Cheryl McMullen, Freelance writer

January 11, 2016

4 Min Read
Carolina Panthers Tailgaters Tackle Waste Diversion

The NFL’s Carolina Panthers will host the Seattle Seahawks in a divisional playoff game next week. Quarterback and MVP candidate Cam Newton and his stellar offense put up gaudy numbers up all season on the way to a franchise record 15 regular season wins, but in Charlotte, numbers outside the stadium are also adding up thanks to the Panther Tailgate Recycling program.

The program, which is in its seventh season, is striving toward a bold goal: Recycling 50 tons of waste from Panther tailgate parties.

Before the program began, all waste generated by tailgaters headed straight to landfill. Seven years ago, Keep Mecklenburg Beautiful Executive Director Jake Wilson facilitated a meeting among the interested parties including parking lot owners, the Carolina Panthers, the City of Charlotte Solid Waste Services Department and others to work together to make sure tailgaters were recycling before home games.

Years later, their success is tangible. At first, the program was recycling 30 tons of waste per season. That grew to a record 45 tons last year. Since the program began, Panthers fans have recycled 198 tons of materials—that’s enough to nearly fill Bank of America Stadium.

“So we are up to a little under a 40 percent diversion rate, so we want to try to improve that,” says Wilson.

And with the Carolina Panthers in the playoffs, he says that goal is within reach.

Tailgaters receive a specifically marked recycling bag, sponsored by Charlotte-based Bojangles Famous Chicken and Biscuits restaurants, as they enter their chosen parking lot. As fans enjoy pre-game tailgating, they are asked to recycle clean cardboard, bottles and cans. Before heading into the stadium, tailgaters leave the recycling bags and collapsed cardboard at the curb to be picked up by the City of Charlotte’s Solid Waste team.  

“Our fan awareness continues to grow. We are really excited to build on our success from previous seasons’ recycling efforts. The partnership remains dedicated to diverting waste from our landfills,” says Scott Paul, executive director of stadium operations for the Carolina Panthers. “We will continue to focus on educating our fans about the processes we have in place in order to exceed our goals for the 2015 season.”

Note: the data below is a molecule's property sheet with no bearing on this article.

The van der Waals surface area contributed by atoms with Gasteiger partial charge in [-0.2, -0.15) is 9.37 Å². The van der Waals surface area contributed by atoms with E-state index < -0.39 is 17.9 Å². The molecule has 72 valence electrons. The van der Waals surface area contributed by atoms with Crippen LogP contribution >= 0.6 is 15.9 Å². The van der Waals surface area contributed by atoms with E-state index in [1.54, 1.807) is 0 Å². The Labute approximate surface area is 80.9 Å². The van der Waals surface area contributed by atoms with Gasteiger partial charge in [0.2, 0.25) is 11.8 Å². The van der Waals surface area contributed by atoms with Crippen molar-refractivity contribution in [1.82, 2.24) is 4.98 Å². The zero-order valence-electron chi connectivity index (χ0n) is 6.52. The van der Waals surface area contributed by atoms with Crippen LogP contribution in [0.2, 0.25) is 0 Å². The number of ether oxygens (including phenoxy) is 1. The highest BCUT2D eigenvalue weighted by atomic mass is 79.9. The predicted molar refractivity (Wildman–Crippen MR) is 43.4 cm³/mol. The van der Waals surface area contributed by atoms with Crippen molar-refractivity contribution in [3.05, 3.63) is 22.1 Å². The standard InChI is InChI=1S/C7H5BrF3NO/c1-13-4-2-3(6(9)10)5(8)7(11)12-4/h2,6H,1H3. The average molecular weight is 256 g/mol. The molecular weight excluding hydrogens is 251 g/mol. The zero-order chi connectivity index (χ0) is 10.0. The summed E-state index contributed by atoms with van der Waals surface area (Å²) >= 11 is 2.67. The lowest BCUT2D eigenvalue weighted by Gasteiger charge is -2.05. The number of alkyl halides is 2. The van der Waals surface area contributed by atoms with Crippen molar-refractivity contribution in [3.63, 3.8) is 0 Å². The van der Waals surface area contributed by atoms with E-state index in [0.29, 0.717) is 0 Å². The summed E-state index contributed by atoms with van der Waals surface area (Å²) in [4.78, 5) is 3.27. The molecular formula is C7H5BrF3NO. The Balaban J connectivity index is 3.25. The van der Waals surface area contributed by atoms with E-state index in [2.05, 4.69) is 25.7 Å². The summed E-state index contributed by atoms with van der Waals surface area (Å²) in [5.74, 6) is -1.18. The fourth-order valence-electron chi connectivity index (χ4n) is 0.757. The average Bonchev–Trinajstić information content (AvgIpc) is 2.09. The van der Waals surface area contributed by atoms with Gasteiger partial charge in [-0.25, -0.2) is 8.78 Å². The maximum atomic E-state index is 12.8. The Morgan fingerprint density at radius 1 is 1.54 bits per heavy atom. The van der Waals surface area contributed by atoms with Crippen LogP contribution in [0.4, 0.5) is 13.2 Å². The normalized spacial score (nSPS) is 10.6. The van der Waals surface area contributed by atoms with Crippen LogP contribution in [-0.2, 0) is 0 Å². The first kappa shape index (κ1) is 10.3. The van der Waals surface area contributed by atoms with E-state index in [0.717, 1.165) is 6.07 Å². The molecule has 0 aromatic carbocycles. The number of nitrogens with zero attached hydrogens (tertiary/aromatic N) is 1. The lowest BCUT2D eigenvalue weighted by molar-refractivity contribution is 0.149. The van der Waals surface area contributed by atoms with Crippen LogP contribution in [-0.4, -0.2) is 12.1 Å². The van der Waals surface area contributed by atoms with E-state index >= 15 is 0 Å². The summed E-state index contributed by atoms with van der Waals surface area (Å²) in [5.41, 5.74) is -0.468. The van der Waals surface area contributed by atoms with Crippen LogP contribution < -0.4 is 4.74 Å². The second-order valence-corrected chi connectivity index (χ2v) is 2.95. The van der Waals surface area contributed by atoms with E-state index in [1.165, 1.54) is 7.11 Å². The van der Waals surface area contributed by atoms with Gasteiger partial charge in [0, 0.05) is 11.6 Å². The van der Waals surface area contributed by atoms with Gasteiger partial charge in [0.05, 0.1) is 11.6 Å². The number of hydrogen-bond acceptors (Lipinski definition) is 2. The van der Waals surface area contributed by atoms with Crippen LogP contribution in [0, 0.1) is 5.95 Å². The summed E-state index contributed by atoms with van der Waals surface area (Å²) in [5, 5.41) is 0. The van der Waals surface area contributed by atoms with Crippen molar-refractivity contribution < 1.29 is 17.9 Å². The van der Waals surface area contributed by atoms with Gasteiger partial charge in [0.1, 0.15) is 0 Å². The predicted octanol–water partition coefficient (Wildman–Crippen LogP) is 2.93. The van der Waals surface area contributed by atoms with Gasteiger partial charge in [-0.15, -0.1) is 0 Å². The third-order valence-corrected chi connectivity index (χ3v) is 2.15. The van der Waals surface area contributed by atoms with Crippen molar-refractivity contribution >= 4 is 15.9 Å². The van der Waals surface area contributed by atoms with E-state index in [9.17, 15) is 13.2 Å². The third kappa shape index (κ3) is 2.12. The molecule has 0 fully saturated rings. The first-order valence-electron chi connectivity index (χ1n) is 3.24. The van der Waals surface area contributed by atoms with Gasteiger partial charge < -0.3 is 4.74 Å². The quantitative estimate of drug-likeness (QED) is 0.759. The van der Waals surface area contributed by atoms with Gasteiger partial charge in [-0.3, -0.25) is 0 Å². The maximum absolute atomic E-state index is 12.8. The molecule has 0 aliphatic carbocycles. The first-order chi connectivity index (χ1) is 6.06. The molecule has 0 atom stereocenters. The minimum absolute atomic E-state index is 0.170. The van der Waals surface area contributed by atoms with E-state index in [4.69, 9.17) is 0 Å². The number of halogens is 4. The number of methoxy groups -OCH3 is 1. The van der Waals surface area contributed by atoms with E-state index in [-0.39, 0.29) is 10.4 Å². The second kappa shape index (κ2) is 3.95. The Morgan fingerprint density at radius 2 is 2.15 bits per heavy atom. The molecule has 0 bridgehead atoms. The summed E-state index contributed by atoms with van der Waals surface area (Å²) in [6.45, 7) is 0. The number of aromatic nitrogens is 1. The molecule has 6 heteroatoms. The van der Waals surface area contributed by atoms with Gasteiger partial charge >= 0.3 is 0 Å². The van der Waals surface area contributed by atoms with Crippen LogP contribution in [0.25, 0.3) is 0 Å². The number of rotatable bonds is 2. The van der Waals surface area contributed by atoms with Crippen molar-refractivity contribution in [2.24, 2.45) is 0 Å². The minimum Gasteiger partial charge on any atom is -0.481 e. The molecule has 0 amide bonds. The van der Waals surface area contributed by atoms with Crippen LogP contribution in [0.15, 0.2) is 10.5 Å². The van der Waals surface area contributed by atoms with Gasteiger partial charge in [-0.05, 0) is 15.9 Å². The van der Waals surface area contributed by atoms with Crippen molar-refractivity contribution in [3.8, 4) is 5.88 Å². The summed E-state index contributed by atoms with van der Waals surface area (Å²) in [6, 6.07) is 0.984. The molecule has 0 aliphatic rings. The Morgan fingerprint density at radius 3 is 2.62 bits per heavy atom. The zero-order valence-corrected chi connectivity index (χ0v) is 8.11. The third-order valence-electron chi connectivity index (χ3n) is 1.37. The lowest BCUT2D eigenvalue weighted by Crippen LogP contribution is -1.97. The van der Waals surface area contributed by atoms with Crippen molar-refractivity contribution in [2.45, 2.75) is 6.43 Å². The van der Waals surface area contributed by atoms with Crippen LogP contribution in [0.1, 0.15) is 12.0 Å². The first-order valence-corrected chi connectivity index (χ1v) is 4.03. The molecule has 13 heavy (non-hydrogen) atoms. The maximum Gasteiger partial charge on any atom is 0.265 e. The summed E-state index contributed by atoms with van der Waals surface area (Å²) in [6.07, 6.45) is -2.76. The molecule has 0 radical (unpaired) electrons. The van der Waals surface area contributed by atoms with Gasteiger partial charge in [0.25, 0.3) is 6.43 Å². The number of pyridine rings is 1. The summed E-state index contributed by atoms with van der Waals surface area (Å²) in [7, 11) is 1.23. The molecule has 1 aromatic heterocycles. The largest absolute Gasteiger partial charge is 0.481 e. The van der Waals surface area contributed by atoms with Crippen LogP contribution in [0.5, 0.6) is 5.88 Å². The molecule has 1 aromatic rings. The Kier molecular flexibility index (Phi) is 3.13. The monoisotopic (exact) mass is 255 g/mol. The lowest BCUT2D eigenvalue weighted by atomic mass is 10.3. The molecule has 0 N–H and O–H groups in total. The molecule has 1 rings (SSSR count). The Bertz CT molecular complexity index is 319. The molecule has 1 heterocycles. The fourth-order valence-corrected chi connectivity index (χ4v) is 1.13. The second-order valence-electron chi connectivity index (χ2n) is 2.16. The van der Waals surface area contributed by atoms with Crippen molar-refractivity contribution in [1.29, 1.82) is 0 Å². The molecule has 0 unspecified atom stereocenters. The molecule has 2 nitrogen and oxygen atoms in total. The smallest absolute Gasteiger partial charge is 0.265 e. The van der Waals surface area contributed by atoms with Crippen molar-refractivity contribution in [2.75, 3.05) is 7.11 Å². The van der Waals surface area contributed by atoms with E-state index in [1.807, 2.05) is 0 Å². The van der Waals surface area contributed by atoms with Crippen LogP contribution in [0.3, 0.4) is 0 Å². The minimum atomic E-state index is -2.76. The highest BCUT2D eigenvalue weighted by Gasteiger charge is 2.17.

Overall, according to Charlotte’s Solid Waste Services Department, tailgating generates between 10 and 12 tons of waste on most game days. 

“So now,” Wilson says. “We basically get about 40 percent of that—around four tons per game—that comes to Mecklenburg County’s MRF and it’s recycled and resold.”

The Panthers earned a bye in the first week of playoffs. Their first playoff game is on Jan. 17. If they win that, they will host the NFC title game the following week thanks to having earned home field advantage throughout the NFC playoffs. The recycling target, which is 50 tons, is doable, Wilso says, if the team plays both games. The fans will come to cheer on their team and to celebrate a place in the playoffs. And, they’ll do their part to divert waste from landfill.

“The fans love it. They’ve embraced it. We get between 1,000 and 1,500 bags a game depending on the weather," Wilson says. "Obviously, we are having a banner season, so we are doing very well.  And we’ve got hopefully the two home games left. We’ve already done just under 42 tons this season."

“It’s a win-win situation for everybody involved,” he adds. "The Panthers are very happy. The city benefits because of cost diversion from not paying landfill rates. The county benefits, obviously, from it being taken to the MRF and resold and I guess the environment is the biggest winner because it doesn’t go into landfill.”

It’s not yet perfect. And some education still takes place when fans have questions about what can be recycled, but for the most part, they’re getting it right. Some alcohol is consumed, says Wilson, so some people are better than others at properly recycling, but in general the contamination rate is less than what occurs in the residential single-stream that comes to the county MRF. College games can be a challenge, he says, because it’s a different crowd but recycling is still taking place during those tailgates, as well.

“The only problem we have is when the Eagles fans are in town. The Eagles fans are a bit different,” Wilson jokes.

About the Author(s)

Cheryl McMullen

Freelance writer, Waste360

Cheryl McMullen is a freelance journalist from Akron, Ohio, covering solid waste collection and transfer for Waste360.

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